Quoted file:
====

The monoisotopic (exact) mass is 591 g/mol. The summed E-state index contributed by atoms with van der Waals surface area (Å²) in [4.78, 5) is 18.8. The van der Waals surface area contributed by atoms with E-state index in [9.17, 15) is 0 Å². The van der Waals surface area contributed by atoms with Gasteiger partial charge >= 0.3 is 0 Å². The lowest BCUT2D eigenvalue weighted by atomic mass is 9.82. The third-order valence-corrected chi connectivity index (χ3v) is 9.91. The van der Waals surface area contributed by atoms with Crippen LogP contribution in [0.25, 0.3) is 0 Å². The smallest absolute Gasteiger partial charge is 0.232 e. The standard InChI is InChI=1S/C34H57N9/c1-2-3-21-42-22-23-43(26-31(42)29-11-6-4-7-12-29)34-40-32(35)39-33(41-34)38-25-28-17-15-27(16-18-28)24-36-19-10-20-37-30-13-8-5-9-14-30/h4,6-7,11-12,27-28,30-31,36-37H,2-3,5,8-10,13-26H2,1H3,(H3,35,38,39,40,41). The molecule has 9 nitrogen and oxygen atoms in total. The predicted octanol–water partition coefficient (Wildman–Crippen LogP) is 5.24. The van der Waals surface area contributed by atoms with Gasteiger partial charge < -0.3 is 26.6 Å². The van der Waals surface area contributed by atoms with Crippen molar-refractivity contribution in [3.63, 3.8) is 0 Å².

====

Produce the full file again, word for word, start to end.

The monoisotopic (exact) mass is 591 g/mol. The summed E-state index contributed by atoms with van der Waals surface area (Å²) in [4.78, 5) is 18.8. The van der Waals surface area contributed by atoms with E-state index in [9.17, 15) is 0 Å². The van der Waals surface area contributed by atoms with Gasteiger partial charge >= 0.3 is 0 Å². The lowest BCUT2D eigenvalue weighted by atomic mass is 9.82. The third-order valence-corrected chi connectivity index (χ3v) is 9.91. The van der Waals surface area contributed by atoms with Crippen LogP contribution in [0.25, 0.3) is 0 Å². The smallest absolute Gasteiger partial charge is 0.232 e. The standard InChI is InChI=1S/C34H57N9/c1-2-3-21-42-22-23-43(26-31(42)29-11-6-4-7-12-29)34-40-32(35)39-33(41-34)38-25-28-17-15-27(16-18-28)24-36-19-10-20-37-30-13-8-5-9-14-30/h4,6-7,11-12,27-28,30-31,36-37H,2-3,5,8-10,13-26H2,1H3,(H3,35,38,39,40,41). The molecule has 9 nitrogen and oxygen atoms in total. The predicted octanol–water partition coefficient (Wildman–Crippen LogP) is 5.24. The van der Waals surface area contributed by atoms with Gasteiger partial charge < -0.3 is 26.6 Å². The van der Waals surface area contributed by atoms with Crippen molar-refractivity contribution in [3.63, 3.8) is 0 Å².